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Goldman Sachs Launches Data Service to Help Investors Analyze Cryptocurrency Markets

Global investment bank Goldman Sachs has launched a new data service in collaboration with MSCI and Coin Metrics to help investors analyze cryptocurrency markets. The new system is “designed to provide a consistent and standardized way to help market participants visualize and analyze the digital asset ecosystem,” Goldman said.

The New Goldman Sachs Cryptocurrency Ranking System

Global investment bank Goldman Sachs on Friday announced “the launch of Datonomy, a new ranking system for the digital asset market,” in collaboration with global index provider MSCI and crypto data firm Coin Metrics. Ad details:

The new digital asset rating framework is designed to provide investors, service providers, developers, and researchers with a way to help monitor market trends, analyze portfolio risk and returns, and help create new products.

“Delivered as a new data service, Datonomy classifies coins and tokens based on how they are used,” the investment bank explained, adding that the new system can be accessed as a data subscription feed directly from Goldman Sachs. , MSCI and Coin Metrics.

For example, Datonomy divides digital currencies into transfer of value currencies and specialized currencies. The latter is subdivided into Meme Coins, Privacy Coins and Remittance Coins.

Decentralized finance (defi) and Metaverse are among the digital asset apps listed on Datonomy. Defi applications are divided into decentralized exchanges, derivatives trading, decentralized lending, stablecoin issuers, forecast markets, asset management, crowdfunding, and insurance. Metaverse applications are divided into virtual worlds, games, and non-fungible ecosystems (NFTs).

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Goldman Sachs urges investors to buy commodities now; expect stocks to suffer as inflation remains high

Global investment bank Goldman Sachs has urged investors to buy commodities now and worry about a recession later. The company’s analysts see commodities as “the best asset class to own later in the cycle, where demand remains above supply.” Meanwhile, “stocks may take a hit as inflation remains high and the Fed is more likely to surprise on the aggressive side,” Goldman noted.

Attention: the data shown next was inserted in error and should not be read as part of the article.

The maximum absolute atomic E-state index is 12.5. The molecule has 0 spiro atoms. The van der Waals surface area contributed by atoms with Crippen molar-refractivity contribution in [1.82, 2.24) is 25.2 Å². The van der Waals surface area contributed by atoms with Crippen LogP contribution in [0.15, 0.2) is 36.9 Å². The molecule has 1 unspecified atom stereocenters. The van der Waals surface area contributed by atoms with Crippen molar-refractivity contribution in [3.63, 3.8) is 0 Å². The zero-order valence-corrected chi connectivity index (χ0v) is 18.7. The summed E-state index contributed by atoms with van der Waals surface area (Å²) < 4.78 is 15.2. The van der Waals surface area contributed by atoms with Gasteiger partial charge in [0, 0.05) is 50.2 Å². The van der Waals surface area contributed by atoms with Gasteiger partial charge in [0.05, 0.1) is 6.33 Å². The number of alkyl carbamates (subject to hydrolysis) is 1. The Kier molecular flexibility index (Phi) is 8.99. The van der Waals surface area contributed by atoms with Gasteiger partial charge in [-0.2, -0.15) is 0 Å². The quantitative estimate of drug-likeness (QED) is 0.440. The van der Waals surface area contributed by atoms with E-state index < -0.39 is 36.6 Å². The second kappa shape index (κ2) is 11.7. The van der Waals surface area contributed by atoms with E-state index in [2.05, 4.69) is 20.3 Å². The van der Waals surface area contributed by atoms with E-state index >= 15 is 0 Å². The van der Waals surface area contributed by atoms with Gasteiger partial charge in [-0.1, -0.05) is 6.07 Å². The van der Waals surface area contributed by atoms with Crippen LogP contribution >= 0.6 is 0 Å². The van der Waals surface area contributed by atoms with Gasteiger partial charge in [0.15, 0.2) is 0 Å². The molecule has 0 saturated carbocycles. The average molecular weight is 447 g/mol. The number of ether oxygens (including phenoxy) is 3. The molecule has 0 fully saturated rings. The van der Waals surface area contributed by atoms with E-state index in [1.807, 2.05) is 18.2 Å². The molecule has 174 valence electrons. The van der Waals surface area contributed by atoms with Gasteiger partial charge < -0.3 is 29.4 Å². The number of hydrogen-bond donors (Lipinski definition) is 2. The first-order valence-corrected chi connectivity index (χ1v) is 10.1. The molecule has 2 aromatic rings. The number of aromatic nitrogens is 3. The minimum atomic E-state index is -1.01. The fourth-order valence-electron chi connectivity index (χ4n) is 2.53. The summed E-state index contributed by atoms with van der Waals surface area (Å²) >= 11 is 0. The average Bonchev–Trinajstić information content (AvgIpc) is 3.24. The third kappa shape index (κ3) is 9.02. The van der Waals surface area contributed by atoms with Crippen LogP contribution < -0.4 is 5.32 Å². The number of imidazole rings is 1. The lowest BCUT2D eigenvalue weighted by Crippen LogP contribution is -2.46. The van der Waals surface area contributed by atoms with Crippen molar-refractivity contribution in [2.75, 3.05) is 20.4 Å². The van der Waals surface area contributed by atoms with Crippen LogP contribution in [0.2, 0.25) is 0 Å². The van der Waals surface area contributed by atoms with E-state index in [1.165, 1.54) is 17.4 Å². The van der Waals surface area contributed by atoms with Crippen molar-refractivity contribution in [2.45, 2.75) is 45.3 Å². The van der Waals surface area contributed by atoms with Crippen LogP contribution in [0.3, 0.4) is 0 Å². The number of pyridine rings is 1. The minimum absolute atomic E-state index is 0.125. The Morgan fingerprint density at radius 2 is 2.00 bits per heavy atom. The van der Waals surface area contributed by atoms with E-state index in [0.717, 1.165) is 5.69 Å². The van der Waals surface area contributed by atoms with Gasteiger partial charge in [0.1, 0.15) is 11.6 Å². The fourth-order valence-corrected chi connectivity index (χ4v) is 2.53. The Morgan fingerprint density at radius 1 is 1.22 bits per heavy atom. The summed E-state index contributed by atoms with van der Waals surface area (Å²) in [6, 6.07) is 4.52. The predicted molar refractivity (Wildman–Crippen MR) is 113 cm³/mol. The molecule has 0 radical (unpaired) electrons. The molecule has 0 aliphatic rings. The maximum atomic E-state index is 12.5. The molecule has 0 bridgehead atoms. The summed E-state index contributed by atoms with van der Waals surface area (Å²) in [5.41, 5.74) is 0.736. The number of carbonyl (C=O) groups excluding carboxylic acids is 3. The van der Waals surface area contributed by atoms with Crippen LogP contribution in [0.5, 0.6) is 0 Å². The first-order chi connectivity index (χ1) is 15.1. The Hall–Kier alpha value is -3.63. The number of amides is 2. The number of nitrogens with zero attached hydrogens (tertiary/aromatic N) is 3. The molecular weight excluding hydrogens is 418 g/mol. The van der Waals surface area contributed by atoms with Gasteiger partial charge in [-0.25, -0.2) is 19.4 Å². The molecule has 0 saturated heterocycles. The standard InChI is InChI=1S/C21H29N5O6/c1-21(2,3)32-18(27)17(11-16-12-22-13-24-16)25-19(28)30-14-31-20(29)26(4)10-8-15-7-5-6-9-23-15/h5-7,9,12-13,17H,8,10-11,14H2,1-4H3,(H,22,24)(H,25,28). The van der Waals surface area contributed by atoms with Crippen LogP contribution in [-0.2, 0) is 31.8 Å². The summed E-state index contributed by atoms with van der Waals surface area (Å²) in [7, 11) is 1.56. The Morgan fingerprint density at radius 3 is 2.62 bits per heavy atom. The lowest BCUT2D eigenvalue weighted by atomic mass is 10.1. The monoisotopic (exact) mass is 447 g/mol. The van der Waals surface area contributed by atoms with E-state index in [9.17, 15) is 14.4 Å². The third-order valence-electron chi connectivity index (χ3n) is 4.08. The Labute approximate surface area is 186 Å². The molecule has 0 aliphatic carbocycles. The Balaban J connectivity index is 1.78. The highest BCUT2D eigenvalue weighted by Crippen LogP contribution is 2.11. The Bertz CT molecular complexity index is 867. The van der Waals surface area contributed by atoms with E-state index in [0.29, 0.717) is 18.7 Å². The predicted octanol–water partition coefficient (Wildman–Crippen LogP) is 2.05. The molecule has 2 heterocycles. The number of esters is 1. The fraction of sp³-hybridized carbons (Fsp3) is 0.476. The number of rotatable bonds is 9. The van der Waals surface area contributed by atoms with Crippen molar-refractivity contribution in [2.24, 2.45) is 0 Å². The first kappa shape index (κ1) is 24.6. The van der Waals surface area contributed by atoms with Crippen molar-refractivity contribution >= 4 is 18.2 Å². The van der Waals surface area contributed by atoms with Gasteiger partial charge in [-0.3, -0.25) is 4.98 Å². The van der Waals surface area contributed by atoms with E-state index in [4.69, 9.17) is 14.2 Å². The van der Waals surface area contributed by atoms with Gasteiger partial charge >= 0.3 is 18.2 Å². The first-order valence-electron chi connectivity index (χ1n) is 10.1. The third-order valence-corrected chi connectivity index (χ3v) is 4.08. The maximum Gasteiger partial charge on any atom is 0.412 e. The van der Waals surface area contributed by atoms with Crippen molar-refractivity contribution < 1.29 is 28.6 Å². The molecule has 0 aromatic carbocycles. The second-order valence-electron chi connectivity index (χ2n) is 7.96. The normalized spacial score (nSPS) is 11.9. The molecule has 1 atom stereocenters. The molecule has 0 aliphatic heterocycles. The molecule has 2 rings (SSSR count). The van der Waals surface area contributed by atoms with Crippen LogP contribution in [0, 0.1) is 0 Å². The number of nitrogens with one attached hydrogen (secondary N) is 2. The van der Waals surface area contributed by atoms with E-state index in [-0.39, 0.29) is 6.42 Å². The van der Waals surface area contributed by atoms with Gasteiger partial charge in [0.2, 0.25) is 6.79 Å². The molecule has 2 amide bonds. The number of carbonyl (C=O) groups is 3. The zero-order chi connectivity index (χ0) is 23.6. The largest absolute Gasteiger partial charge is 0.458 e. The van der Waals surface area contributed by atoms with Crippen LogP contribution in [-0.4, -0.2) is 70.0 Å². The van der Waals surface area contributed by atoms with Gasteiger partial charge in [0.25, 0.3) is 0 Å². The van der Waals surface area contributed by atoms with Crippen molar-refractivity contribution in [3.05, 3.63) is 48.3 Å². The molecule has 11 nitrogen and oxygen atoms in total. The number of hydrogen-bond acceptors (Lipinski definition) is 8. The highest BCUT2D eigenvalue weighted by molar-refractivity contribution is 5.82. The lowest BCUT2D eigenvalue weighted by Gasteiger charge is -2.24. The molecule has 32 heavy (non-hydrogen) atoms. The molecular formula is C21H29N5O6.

Goldman Sachs Recommendation: Buy Commodities Now

Global investment bank Goldman Sachs has recommended that investors buy commodities. In a note titled “Buy Commodities Now, Worry About Recession Later,” published on Monday, Goldman wrote: “Our economists view the risk of a recession outside of Europe in the next 12 months as relatively low.” Company analysts including Sabine Schels, Jeffrey Currie and Damien Courvalin explained:

With oil a commodity of last resort in an era of severe energy shortages, we believe the downturn in the entire oil complex offers an attractive entry point for long-term investment.

In the US, Federal Reserve Chairman Jerome Powell said last week: “We are taking strong and swift action to moderate demand to better align with supply and keep inflation expectations anchored. We will continue this way until we are sure the job is done.”

Furthermore, European Central Bank (ECB) board member Isabel Schnabel noted on Saturday that central banks around the world are at risk of losing public confidence and must now act forcefully to combat inflation, including if you drag your savings into a recession.

“From a cross-asset perspective, equities may suffer as inflation remains elevated and the Fed is more likely to surprise on the aggressive side,” Goldman analysts further noted, explaining:

Commodities, on the other hand, are the best asset class to own later in the cycle, where demand remains above supply.

The final phase of the cycle normally implies an increase in inflationary pressures and an economy that exceeds the maximum rate of economic growth.

Goldman Sachs also warned: “We recognize that the macroeconomic environment remains challenging and the US dollar could rise further in the near term.”

Currie, who heads commodity research at Goldman Sachs, believes recessions are a natural part of a prolonged commodity supercycle. He told Reuters in November last year: “We expect a structural bull market in commodities, very similar to what we saw in the 2000s or 1970s.”

The analyst told CNBC in June that we are at the start of a commodity supercycle. “This is the first round of a commodity super cycle, it’s not just oil and gas, it’s metals, it’s mining, it’s agriculture, because the sector has suffered from over a decade of underinvestment,” he said.